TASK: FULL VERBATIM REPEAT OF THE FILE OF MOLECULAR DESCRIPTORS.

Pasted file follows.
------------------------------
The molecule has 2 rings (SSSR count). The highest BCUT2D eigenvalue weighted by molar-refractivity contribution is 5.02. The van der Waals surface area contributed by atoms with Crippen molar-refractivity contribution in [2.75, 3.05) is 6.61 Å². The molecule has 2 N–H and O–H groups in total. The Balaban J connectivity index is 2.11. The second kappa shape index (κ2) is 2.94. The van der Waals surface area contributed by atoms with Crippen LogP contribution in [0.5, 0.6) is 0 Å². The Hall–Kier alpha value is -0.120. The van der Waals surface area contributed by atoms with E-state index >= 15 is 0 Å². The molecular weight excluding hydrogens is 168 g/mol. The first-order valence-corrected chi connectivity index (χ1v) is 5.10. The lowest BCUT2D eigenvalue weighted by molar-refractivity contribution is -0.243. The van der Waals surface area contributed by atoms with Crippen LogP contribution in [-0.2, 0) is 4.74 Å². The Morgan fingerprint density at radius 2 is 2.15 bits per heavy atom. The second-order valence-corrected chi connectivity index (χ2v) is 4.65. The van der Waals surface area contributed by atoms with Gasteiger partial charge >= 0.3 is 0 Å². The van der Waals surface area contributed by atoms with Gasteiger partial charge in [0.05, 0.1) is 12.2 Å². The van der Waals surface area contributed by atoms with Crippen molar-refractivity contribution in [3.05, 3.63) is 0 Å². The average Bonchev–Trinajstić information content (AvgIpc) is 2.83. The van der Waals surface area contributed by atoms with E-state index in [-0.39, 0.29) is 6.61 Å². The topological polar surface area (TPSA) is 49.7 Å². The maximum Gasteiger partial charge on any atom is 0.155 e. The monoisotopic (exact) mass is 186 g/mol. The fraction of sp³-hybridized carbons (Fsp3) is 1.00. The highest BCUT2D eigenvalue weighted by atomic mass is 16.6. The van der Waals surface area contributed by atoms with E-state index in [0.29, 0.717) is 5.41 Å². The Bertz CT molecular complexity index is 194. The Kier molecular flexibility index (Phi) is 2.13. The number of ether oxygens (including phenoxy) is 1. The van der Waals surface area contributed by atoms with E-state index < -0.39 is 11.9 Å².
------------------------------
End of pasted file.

The molecule has 2 rings (SSSR count). The highest BCUT2D eigenvalue weighted by molar-refractivity contribution is 5.02. The van der Waals surface area contributed by atoms with Crippen molar-refractivity contribution in [2.75, 3.05) is 6.61 Å². The molecule has 2 N–H and O–H groups in total. The Balaban J connectivity index is 2.11. The second kappa shape index (κ2) is 2.94. The van der Waals surface area contributed by atoms with Crippen LogP contribution in [0.5, 0.6) is 0 Å². The Hall–Kier alpha value is -0.120. The van der Waals surface area contributed by atoms with E-state index >= 15 is 0 Å². The molecular weight excluding hydrogens is 168 g/mol. The first-order valence-corrected chi connectivity index (χ1v) is 5.10. The lowest BCUT2D eigenvalue weighted by molar-refractivity contribution is -0.243. The van der Waals surface area contributed by atoms with Crippen LogP contribution in [-0.2, 0) is 4.74 Å². The Morgan fingerprint density at radius 2 is 2.15 bits per heavy atom. The second-order valence-corrected chi connectivity index (χ2v) is 4.65. The van der Waals surface area contributed by atoms with Gasteiger partial charge >= 0.3 is 0 Å². The van der Waals surface area contributed by atoms with Gasteiger partial charge in [0.05, 0.1) is 12.2 Å². The van der Waals surface area contributed by atoms with Crippen molar-refractivity contribution in [3.05, 3.63) is 0 Å². The average Bonchev–Trinajstić information content (AvgIpc) is 2.83. The van der Waals surface area contributed by atoms with E-state index in [-0.39, 0.29) is 6.61 Å². The topological polar surface area (TPSA) is 49.7 Å². The maximum Gasteiger partial charge on any atom is 0.155 e. The monoisotopic (exact) mass is 186 g/mol. The fraction of sp³-hybridized carbons (Fsp3) is 1.00. The highest BCUT2D eigenvalue weighted by atomic mass is 16.6. The van der Waals surface area contributed by atoms with E-state index in [0.29, 0.717) is 5.41 Å². The Bertz CT molecular complexity index is 194. The Kier molecular flexibility index (Phi) is 2.13. The number of ether oxygens (including phenoxy) is 1. The van der Waals surface area contributed by atoms with E-state index < -0.39 is 11.9 Å².